Mountain Biking the Austin Area
Get out and ride this trail, but only if the weather is right. I am pushing you because you need to hurry. It is only a matter of time before bicycles are banned from the Barton Creek Greenbelt because of past and present abuses by riders with a"don't care" attitude-ignorant dweebs who have disregarded "Trail Closed to Bikes Due to Wet Conditions" signs for too many years. One day the signs will go up for good. A sad situation getting sadder.
This is the granddaddy of Austin mountain bike trails, sort of like the Town Lake Hike and Bike is the granddaddy of area Jogging paths. It offers an out-and-back distance of about 15 miles, running roughly in a large L.
Most of this is fairly flat single-track that winds along both sides of Barton Creek. Many places are highly technical because of outcroppings of rock and stretches of loose gravel, but there are also long sections of fairly smooth and easy riding. Near the western end of the trail, if you are interested, is a place called the "Hill of Life." This is a roughly half-mile climb of about 200 feet to the Camp Craft Road trailhead. A lot of the trail is hard-packed dirt that gets very muddy from rains. Damage to these areas and perceived reckless behavior are the reasons we bikers WILL someday be banished.
The last time I was here I elected to hike instead of bike, because the "Wet Conditions" signs were up. I passed probably 50 cyclists riding in the mud, most with no helmets. These Jerks do not care about the future of our sport and will cause the rest of us to be removed from one of the most beautiful trails in the Austin area. It is indisputably shameful that so many riders feet so comfortable about disregarding logical and necessary trail rules. People often find it convenient to think they know better than the folks making the rules. These "one-percenters" often spoil things for responsible trail users. Enough whining already, let's get it while the getting is good. Soapbox mode off.
This trail is heavily used by hikers and joggers. Several spots are gated, and bikes are required to cross the creek to the other side to avoid sections of the trails where only foot traffic is allowed. A couple of places along the route are popular for rock climbing because of the tall bluffs bordering much of the trail. This is a popular ride, very scenic, and it is easy to forget you are in the middle of a quarter million people as you cruise through the delightful and dense woods along Barton Creek. Appreciate the greenbelt while it is available to us; this privilege will not last forever.
General location: In central Austin, near Barton Springs Road and Mo-Pac, Boulevard.
Elevation change: The Barton Springs trailhead lies around 460" above sea level, and the highest point, the Camp Craft Road trailhead, is pushing 800'. It is pretty much a steady climb from the former to the latter.
Season: PLEASE don't ride here if the trail is muddy.
Services: There are rest rooms, pay phones, water, and concessions near the Barton Creek trailhead. There are many eating places, an excellent bike shop and many stores on the way to the trailhead, on Barton Springs Road and Riverside Drive.
Hazards: There are plenty of technical dangers here-tree roots and loose rock, invasive limbs and slippery conditions-but the biggest hazard, in my opinion, is people who ride here when it is wet. Did I mention that yet?
Rescue index: You are in the middle of a lot of folks, and this trail gets a lot of traffic. Unless you are somewhere you should not be, you could quite easily be rescued here if you had an emergency. Or you could easily walk back to your car if you broke the bike. High marks for rescue index.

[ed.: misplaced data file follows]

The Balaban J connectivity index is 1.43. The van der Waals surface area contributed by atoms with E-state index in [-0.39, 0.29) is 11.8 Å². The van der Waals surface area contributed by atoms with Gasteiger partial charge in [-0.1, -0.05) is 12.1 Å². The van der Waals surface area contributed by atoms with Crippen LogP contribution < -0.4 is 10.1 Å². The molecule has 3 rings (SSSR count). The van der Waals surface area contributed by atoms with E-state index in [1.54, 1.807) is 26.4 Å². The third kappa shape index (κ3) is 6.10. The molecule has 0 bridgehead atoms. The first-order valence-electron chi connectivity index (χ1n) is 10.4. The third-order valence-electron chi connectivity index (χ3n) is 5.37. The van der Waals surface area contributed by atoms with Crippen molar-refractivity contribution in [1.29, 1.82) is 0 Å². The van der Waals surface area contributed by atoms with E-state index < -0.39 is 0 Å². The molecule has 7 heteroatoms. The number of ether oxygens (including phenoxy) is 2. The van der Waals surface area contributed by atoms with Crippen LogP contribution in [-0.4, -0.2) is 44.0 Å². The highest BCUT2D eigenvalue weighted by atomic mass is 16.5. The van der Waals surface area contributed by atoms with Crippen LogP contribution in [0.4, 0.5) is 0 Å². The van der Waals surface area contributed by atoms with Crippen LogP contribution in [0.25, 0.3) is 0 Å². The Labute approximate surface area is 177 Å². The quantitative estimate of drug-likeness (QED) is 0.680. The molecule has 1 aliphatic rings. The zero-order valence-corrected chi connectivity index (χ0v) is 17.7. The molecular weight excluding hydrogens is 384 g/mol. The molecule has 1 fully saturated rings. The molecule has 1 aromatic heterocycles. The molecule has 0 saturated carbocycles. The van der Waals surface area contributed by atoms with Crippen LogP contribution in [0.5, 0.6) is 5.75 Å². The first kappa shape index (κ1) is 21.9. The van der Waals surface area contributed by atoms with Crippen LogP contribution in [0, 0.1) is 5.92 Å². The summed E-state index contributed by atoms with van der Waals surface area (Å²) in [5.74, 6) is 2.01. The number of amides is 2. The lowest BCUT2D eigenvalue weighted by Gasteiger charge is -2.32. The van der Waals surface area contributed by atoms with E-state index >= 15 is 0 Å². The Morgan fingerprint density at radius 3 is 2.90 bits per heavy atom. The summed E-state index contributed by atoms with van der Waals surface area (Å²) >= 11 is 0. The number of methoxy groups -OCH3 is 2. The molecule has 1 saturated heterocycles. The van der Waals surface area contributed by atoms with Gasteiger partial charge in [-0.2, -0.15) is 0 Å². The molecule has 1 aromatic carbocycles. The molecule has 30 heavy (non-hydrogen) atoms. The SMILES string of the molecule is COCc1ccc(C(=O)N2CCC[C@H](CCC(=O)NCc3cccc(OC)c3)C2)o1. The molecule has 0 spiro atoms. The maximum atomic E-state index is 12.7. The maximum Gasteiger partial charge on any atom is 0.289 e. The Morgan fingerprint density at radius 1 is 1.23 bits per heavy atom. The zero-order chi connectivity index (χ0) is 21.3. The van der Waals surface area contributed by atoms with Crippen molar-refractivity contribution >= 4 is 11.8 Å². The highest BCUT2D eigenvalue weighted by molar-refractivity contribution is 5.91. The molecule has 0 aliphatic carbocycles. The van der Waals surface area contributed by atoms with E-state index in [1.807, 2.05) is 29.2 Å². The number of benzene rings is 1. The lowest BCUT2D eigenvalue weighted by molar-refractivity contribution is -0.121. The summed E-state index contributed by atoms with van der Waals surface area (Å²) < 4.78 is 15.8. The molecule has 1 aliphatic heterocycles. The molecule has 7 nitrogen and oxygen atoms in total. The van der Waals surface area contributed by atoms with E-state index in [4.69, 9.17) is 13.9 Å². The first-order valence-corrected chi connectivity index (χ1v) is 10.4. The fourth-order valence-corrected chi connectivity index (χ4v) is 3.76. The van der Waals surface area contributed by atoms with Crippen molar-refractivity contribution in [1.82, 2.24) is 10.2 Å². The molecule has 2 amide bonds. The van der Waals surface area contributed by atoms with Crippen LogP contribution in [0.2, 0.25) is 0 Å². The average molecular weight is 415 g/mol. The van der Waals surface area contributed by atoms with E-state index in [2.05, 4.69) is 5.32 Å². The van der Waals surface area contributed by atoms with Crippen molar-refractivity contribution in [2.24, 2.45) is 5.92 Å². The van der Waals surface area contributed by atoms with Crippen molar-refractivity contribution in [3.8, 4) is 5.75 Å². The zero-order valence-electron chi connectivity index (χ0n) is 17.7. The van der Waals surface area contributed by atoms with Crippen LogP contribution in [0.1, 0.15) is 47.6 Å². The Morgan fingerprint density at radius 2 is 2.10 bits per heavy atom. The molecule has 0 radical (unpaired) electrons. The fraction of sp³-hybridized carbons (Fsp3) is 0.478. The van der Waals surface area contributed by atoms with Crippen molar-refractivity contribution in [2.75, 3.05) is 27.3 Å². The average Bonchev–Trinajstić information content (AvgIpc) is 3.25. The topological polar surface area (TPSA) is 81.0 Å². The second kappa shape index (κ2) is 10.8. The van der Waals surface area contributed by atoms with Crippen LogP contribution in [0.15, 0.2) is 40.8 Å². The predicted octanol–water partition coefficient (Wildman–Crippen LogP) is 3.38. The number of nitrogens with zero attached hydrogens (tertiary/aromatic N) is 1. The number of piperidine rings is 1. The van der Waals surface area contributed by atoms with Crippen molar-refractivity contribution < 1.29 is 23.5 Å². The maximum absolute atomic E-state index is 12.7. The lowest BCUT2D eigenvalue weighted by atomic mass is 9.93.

Land status: This is one of the finest Austin Parks and Recreation Department facilities, thank you very much.
Maps: There must be good maps somewhere, but all I have ever found is part of a packet of hike and bike trail information I got in the mail from the Austin Parks and Recreation Department. The quads for this trail are Austin West and Oak Hill. See a map here.
Finding the trail: From Interstate 35, exit at Riverside Drive and go west until this street becomes Barton Springs Road. Keep going until you see signs for Zilker Park and Barton Springs Pool, as above for the Town Lake ride. Instead of exiting at Zilker, keep going and turn left into the parking areas for Barton Springs Pool. You will pass all of the pool stuff and go to the end of the paved road. This is where you will see the signs for the trailhead for the Barton Creek Greenbelt. Start riding up the trail.
You will see green and white arrows and mile markers as you ride and from time to time you will receive instructions in the form of signs telling you where to cross and what sections to avoid. Just generally mosey along and enjoy the scenery. When you see the first highway bridge over the trail, you are at Loop #360. The next large bridge you will encounter is Mo-Pac Boulevard. Soon you will start riding sections that are obviously old roads instead of single-track.
You are nearing the picnic areas and the "Hill of Life." Ride it if you dare. Otherwise, rest a few, maybe, and head back the way you came.
There is such a network of trails along the greenbelt that you will have plenty of opportunities to wander around, but you cannot get extremely lost, because the greenbelt is only so wide. As long as you are following the creek, you will eventually find the place where you started.
Notes on the trail: Do not even think about parking at the Camp Craft Road trailhead and riding from there. The residents of that area take a real dim view of people parking in front of their houses, since there is nothing but a gate and sign to mark the trailhead.
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Details mentioned in this article were accurate at the time of publication
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